Rogervoice is a call-transcription app that assists the deaf and hearing impaired. It transcribes speech in real-time so that users can read what someone is saying on the other end of the line and respond instantly. Users also have the choice of typing in what they would like to say during a call, and the app will then use a voice synthesiser to read the message to the person on the other end of the line. 

Rogervoice has a rating of 4.6 on Apple’s App Store, and 3.4 on Google’s Play Store.


Price: Free

Available on: iOS and Android

Petralex is an app designed to act as a hearing amplifier. You can use the app at home, at the cinema, during social occasions or elsewhere to amplify or fine tune volume and hear with greater clarity. Some of its many free features include speech recognition, hearing correction, acoustic amplification to 30dB and dynamic compression (the amplification of quiet sounds without altering the overall volume). 

Petralex has a rating of 4.1 on Apple’s App Store, and 4.6 on Google’s Play Store.

Best apps for people with speech disorders

Spoken – Tap to talk AAC

Price: Free

Available on: iOS and Android

Spoken is a natural language assistant app designed to help people with speech and language disorders, as well as their families and caregivers. It draws upon machine learning and Augmentative and Alternative Communication (AAC) to predict what users want to say next – users therefore simply need to tap to talk. (If you’re unfamiliar with AAC, it refers to a range of strategies and methods which help people who struggle with ordinary speech). Spoken also makes use of machine learning to provide a personalised experience – the more it’s used, the better it gets at predicting what a user wants to say.

Spoken has a rating of 4.7 on Apple’s App Store, and 4.3 on Google’s Play Store.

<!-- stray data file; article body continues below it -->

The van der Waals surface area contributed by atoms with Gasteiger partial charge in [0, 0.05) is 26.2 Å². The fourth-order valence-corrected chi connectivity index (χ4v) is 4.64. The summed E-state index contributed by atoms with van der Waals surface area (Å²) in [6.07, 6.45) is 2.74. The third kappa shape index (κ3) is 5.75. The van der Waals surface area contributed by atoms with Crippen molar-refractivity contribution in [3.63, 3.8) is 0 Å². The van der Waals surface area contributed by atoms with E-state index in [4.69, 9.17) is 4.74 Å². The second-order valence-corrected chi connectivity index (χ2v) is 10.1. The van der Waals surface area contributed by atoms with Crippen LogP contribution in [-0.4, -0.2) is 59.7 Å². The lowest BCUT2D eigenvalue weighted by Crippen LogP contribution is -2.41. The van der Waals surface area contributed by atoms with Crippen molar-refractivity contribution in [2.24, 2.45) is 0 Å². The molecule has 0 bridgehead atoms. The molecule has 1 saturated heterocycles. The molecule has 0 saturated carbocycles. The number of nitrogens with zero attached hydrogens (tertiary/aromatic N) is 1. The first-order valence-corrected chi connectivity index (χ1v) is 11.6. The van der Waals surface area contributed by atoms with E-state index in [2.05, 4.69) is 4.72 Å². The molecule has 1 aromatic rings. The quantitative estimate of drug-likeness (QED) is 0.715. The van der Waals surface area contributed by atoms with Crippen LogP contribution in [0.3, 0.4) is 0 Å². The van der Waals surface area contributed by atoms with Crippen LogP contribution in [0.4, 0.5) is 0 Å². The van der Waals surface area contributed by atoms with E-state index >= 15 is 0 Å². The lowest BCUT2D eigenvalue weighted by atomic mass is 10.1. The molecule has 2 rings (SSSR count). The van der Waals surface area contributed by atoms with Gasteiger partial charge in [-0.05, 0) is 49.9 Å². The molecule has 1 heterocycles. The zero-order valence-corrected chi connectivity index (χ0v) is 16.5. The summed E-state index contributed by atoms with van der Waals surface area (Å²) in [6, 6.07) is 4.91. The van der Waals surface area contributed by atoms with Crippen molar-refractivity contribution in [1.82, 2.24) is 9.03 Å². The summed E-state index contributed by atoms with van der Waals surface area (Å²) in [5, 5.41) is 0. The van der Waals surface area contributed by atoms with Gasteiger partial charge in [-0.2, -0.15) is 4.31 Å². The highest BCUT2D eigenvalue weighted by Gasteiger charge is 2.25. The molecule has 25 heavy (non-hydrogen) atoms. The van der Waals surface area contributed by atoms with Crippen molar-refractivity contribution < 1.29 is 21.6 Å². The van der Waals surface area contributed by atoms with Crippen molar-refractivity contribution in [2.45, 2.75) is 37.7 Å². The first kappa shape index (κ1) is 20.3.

Avaz AAC

Price: Free (with a lifetime edition available at $175)

Available on: iOS and Android

Like Spoken, Avaz (which is Hindi for ‘Sound’) is an Augmentative and Alternative Communication or AAC app designed to help people with speech-related disabilities. It also happens to be very child-friendly and ideal for families. There is a picture mode which makes use of over 15,000 pictures or Symbolstix to help learners build their vocabulary. There is also a keyboard mode with a powerful prediction system that allows users to create sentences with a few taps, and to quickly load commonly used sentences.

Avaz has a rating of 4.4 on Apple’s App Store, and 4.1 on Google’s Play Store.

Other great apps

Miracle Modus 

Price: Free

Available on: iOS and Android

The Miracle Modus is an app which emits soothing patterns of light and sound to help people with autism when they experience a sensory overload. The creator of the app is autistic and found such mathematically patterned rainbow lights very soothing. The patterns respond to touch and so can be manipulated or played with to help users relax and refocus. 

Miracle Modus has a rating of 4.2 on Apple’s App Store, and 4.4 on Google’s Play Store.

And that’s our list of useful apps for disabled people. Fortunately, app developers continue to work on such apps, and we’re certain in the coming years there will be more apps to be added to this list. In the meantime, please do let us know if there are any apps for people with disabilities which you have found to be invaluable to you.